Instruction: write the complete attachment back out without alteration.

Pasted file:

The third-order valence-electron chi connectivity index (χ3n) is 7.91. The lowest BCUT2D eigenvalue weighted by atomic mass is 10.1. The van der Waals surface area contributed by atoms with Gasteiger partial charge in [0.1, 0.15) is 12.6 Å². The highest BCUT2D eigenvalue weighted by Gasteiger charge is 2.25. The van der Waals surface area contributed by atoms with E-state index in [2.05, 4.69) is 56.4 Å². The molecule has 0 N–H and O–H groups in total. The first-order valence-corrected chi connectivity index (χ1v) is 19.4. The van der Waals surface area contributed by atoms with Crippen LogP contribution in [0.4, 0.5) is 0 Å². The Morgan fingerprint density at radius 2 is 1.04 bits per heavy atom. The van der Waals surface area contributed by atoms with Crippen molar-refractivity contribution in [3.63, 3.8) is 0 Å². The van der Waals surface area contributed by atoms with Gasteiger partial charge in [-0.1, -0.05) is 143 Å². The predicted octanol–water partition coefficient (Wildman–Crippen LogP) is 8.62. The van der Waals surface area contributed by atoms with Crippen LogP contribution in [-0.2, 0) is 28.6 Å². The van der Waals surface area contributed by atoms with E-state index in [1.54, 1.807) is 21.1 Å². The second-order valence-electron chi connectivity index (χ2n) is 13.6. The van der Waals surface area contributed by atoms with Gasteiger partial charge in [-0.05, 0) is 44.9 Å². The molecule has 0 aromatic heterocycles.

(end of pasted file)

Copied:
The third-order valence-electron chi connectivity index (χ3n) is 7.91. The lowest BCUT2D eigenvalue weighted by atomic mass is 10.1. The van der Waals surface area contributed by atoms with Gasteiger partial charge in [0.1, 0.15) is 12.6 Å². The highest BCUT2D eigenvalue weighted by Gasteiger charge is 2.25. The van der Waals surface area contributed by atoms with E-state index in [2.05, 4.69) is 56.4 Å². The molecule has 0 N–H and O–H groups in total. The first-order valence-corrected chi connectivity index (χ1v) is 19.4. The van der Waals surface area contributed by atoms with Crippen LogP contribution in [0.4, 0.5) is 0 Å². The Morgan fingerprint density at radius 2 is 1.04 bits per heavy atom. The van der Waals surface area contributed by atoms with Crippen molar-refractivity contribution in [3.63, 3.8) is 0 Å². The van der Waals surface area contributed by atoms with Gasteiger partial charge in [-0.1, -0.05) is 143 Å². The predicted octanol–water partition coefficient (Wildman–Crippen LogP) is 8.62. The van der Waals surface area contributed by atoms with Crippen LogP contribution in [-0.2, 0) is 28.6 Å². The van der Waals surface area contributed by atoms with E-state index in [1.54, 1.807) is 21.1 Å². The second-order valence-electron chi connectivity index (χ2n) is 13.6. The van der Waals surface area contributed by atoms with Gasteiger partial charge in [-0.05, 0) is 44.9 Å². The molecule has 0 aromatic heterocycles.